Free bilingual paralegal service benefits Selbyville
Because of the large number of non-English-speaking crime victims locally, Community Legal Aid Society Inc., will now provide free bilingual paralegal services once a week at Selbyville Town Hall.
“We’re pretty proud. It’s us and Seaford. We’re one of two towns doing that,” Selbyville Police Chief W. Scott Collins told the town council on March 12.
The offering could help anyone who can’t get to the Georgetown office easily.
“It makes it a little bit easier for them to get services, whether that be translation services to report a crime,” Collins said, “or whether they’re a victim trying to get their paperwork done to become a citizen — anything dealing with paperwork for the non-English-speaking community.
The aid service will be available on Tuesdays. For more information, call (302) 856-0038 or visit www.declasi.org.
In other news from the SPD:
• The Selbyville PD is benefitting from the social network “Nextdoor,” which has been especially popular with communities on the east side of town. For example, police reported a suspicious vehicle and, within hours, residents had sent license plate numbers and more details.
• A bad batch of heroin got into town lately, but all the people who overdosed were saved, Collins said. SPD officers do not carry the overdose-reversing medicine naloxone, but they performed rescue breathing until an ambulance arrived.
In other Selbyville Town Council news:
• Sworn in for another two-year term were Mayor Clifton C. Murray and Council Members Clarence W. “Bud” Tingle Sr. and G. Frank Smith III.
• The Bethany-Fenwick Area Chamber of Commerce will no longer host the annual Selbyville Christmas Parade, to the Town must find new support to manage the event. The Chamber has recently adjusted its mission, pulling out of many community events (including Fenwick Island’s summertime movies on the beach) to focus instead on business development.
• Construction is currently allowed at any time of day, which concerns resident Mike Adams. “I’ve been in construction 45 years. That’s the last thing I want to hear on Sunday morning, is a Bobcat or saw,” he said, remembering a recent Mother’s Day when a neighbor had heavy machinery at work.
Selbyville does have a general noise ordinance, but no construction times ordinance. Some towns limit construction working hours to perhaps 7 a.m. to 7 p.m., and often less on weekends.
Although Clifton Murray and Councilman Jay Murray questioned whether an ordinance was needed, Councilman Rick Duncan countered that an ordinance would give police power to address a problem, especially as the town grows. The council will consider the issue in the future.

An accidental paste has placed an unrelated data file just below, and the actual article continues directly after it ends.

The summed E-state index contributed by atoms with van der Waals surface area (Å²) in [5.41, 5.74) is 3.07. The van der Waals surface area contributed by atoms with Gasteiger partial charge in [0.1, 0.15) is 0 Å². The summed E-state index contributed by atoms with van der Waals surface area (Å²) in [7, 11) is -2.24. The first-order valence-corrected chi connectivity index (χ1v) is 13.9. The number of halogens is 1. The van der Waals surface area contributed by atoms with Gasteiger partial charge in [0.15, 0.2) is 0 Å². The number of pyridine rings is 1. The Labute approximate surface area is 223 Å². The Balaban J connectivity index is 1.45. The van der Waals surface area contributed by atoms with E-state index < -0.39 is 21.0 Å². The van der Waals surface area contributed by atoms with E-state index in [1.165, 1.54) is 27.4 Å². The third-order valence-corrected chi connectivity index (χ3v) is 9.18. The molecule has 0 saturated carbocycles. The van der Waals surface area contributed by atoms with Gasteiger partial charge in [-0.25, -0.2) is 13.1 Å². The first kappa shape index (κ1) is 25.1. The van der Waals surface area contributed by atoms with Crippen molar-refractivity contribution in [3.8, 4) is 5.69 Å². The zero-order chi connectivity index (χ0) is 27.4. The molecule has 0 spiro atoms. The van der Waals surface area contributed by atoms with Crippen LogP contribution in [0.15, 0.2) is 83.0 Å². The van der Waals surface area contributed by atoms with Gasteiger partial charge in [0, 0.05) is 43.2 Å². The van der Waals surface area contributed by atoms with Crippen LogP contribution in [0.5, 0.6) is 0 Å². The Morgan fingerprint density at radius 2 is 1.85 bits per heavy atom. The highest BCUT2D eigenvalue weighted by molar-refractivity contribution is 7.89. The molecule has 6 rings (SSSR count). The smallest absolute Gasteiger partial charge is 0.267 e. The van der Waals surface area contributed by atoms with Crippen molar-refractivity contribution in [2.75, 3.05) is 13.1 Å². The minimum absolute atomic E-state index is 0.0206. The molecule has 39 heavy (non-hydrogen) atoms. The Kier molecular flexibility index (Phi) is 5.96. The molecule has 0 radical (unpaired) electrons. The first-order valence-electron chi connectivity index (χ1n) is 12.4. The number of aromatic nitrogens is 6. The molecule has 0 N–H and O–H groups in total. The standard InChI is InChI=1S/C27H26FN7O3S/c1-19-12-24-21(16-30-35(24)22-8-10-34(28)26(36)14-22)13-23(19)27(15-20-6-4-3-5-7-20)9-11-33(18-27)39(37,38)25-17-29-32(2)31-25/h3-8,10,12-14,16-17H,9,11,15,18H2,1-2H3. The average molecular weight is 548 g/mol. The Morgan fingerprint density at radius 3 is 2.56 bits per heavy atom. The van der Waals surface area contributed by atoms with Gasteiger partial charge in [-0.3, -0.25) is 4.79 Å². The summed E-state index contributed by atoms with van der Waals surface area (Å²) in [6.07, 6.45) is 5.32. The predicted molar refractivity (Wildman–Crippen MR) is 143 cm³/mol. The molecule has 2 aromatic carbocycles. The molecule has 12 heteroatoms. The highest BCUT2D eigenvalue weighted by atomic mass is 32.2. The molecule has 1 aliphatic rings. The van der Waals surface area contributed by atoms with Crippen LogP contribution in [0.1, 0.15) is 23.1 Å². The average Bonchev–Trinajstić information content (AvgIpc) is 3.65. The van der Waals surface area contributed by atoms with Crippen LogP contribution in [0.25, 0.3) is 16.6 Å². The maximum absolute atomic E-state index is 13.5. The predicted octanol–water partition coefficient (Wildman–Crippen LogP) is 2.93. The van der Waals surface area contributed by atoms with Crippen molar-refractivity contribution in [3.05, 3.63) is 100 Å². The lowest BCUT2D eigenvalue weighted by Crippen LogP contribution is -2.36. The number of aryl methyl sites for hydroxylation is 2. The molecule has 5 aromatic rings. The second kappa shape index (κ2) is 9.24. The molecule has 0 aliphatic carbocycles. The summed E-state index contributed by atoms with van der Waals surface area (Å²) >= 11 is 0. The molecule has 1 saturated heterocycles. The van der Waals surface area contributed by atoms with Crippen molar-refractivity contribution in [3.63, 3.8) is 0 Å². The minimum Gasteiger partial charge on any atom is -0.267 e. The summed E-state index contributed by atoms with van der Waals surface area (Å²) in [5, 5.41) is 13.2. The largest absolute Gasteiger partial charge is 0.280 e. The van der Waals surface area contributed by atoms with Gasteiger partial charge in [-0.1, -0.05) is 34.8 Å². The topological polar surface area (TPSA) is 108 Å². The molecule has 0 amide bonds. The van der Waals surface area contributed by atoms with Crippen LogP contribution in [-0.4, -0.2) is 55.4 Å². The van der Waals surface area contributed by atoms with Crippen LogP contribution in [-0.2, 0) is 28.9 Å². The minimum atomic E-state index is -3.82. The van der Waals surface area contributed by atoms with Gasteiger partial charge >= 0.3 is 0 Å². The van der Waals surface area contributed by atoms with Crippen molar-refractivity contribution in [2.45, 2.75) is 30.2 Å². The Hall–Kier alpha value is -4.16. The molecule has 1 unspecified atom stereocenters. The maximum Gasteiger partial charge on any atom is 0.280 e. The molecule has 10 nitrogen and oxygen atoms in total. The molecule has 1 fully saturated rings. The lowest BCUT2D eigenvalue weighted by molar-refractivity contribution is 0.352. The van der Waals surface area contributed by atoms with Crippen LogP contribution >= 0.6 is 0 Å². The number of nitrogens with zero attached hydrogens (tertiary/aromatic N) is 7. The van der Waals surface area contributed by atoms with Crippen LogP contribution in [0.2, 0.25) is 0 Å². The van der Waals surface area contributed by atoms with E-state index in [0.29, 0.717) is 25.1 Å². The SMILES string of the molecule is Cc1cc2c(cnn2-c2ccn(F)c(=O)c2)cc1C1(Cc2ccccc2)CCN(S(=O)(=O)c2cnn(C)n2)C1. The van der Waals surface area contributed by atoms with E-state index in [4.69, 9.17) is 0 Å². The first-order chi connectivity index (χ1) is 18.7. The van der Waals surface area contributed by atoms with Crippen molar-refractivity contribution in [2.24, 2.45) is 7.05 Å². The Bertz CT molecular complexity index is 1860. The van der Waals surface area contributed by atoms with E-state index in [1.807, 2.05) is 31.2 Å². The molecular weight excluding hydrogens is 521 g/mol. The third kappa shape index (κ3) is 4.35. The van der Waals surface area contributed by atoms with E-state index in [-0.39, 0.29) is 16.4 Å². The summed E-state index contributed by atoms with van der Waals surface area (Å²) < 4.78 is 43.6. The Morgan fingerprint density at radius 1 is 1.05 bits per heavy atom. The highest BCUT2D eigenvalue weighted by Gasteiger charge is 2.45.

• Once again, the EPA has awarded Selbyville high marks for its wastewater industrial pre-treatment report: a 98.1 percent score for 2016.
• Because it would require a $15,000 match, the council opted not to apply for a state grant to study the current state of the town’s entire stormwater infrastructure system. Although Duncan said that Selbyville has many failing storm drains, Tingle said, “I’m not sure you get much bang for your buck with studies,” especially since any storm will alert the town to most deficiencies. Plus, half the town has new systems, council members said.
• Selbyville did not win the comprehensive plan grant that would have allowed it to hire the KCI engineering/consulting firm to do much of the legwork for its upcoming 10-year comp plan update. Selbyville’s updated plan is due to the State by this autumn.
• Selbyville did win an asset-management program grant for water (results of a wastewater grant are pending). That will help create a maintenance schedule for the Town’s massive infrastructure.
• The Selbyville Public Library hosts their monthly “Coffee with a Cop” on March 25 from 10 to 11 a.m. The goal is to build trust between law enforcement and the communities they live in and serve, offering an opportunity to get to know the Selbyville police officers, to ask them questions or just to say “thank you.”
• Recent Planning & Zoning meetings have been dedicated to Jeff Wilgus’s desire to open a pre-owned car sales lot on the Pomeroy property on Route 113. The site plan is newly complete, and the proposed business fits the existing zoning code, without requiring a special exception or conditional use.
In future, the commission may consider changing that type of business to a conditional use only, since there are already four car lots in town, and they questioned whether they want many more.
The next Selbyville Town Council meeting will be Monday, April 3, at 7 p.m.